Medical coding - REVIEW OF SYSTEMS (ROS)

 A ROS is an inventory of body systems obtained through a series of questions seeking to identify signs and/or symptoms which the patient may be experiencing or has experienced. 

For purposes of ROS, the following systems are recognized

: • Constitutional symptoms (e.g., fever, weight loss)
• Eyes
• Ears, Nose, Mouth, Throat 
• Cardiovascular • Respiratory
• Gastrointestinal • Genitourinary
• Musculoskeletal 
• Integumentary (skin and/or breast)
• Neurological
• Psychiatric 
• Endocrine 
• Hematologic/Lymphatic
• Allergic/Immunologic 

A problem pertinent ROS inquires about the system directly related to the problem(s) identified in the HPI.

           • DG: The patient's positive responses and pertinent negatives for the system related to the problem should be documented. 

An extended ROS inquires about the system directly related to the problem(s) identified in the HPI and a limited number of additional systems.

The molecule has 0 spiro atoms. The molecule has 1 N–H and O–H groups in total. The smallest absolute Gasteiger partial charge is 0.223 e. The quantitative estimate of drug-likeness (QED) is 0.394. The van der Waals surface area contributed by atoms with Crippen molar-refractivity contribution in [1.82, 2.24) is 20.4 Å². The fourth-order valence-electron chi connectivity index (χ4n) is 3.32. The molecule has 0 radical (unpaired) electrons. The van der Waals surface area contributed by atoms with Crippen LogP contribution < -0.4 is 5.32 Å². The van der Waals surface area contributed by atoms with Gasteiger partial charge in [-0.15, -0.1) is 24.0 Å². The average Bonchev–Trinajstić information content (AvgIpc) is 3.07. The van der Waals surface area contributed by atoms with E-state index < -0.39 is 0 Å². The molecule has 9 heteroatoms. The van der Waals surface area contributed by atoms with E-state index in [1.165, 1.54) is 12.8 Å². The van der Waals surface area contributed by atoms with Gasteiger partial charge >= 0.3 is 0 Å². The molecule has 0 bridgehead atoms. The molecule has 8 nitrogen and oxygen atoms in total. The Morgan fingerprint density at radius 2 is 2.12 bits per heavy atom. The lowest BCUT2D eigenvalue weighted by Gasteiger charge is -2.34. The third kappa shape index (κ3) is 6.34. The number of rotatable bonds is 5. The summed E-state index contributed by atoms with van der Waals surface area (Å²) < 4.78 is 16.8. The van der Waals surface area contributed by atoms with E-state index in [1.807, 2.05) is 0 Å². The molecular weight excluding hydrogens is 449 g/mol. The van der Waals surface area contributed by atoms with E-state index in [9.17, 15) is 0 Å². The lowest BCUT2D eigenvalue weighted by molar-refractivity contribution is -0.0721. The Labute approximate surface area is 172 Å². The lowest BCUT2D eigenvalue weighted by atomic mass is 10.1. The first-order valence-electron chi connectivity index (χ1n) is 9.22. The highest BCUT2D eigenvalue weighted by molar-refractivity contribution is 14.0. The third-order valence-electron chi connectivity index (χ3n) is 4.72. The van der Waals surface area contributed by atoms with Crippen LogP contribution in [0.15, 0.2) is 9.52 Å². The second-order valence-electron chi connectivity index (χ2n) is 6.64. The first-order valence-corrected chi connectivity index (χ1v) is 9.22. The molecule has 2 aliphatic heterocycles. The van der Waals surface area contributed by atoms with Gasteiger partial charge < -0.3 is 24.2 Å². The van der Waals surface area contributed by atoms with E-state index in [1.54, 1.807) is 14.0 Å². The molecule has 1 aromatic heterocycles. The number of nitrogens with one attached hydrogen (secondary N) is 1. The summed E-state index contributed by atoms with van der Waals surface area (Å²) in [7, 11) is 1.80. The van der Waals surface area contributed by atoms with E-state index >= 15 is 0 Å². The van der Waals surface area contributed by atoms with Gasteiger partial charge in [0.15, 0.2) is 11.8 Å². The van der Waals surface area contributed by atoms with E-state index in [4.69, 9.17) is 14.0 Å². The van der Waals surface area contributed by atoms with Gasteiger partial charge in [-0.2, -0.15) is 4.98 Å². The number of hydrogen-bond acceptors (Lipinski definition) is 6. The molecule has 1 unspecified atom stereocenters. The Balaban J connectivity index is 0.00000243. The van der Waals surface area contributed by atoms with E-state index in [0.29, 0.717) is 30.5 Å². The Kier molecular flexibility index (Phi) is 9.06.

• DG: The patient's positive responses and pertinent negatives for two to nine systems should be documented. 

A complete ROS inquires about the system(s) directly related to the problem(s) identified in the HPI plus all additional body systems.

              • DG: At least ten organ systems must be reviewed. Those systems with positive or pertinent negative responses must be individually documented. For the remaining systems, a notation indicating all other systems are negative is permissible. In the absence of such a notation, at least ten systems must be individually documented.


Review of Systems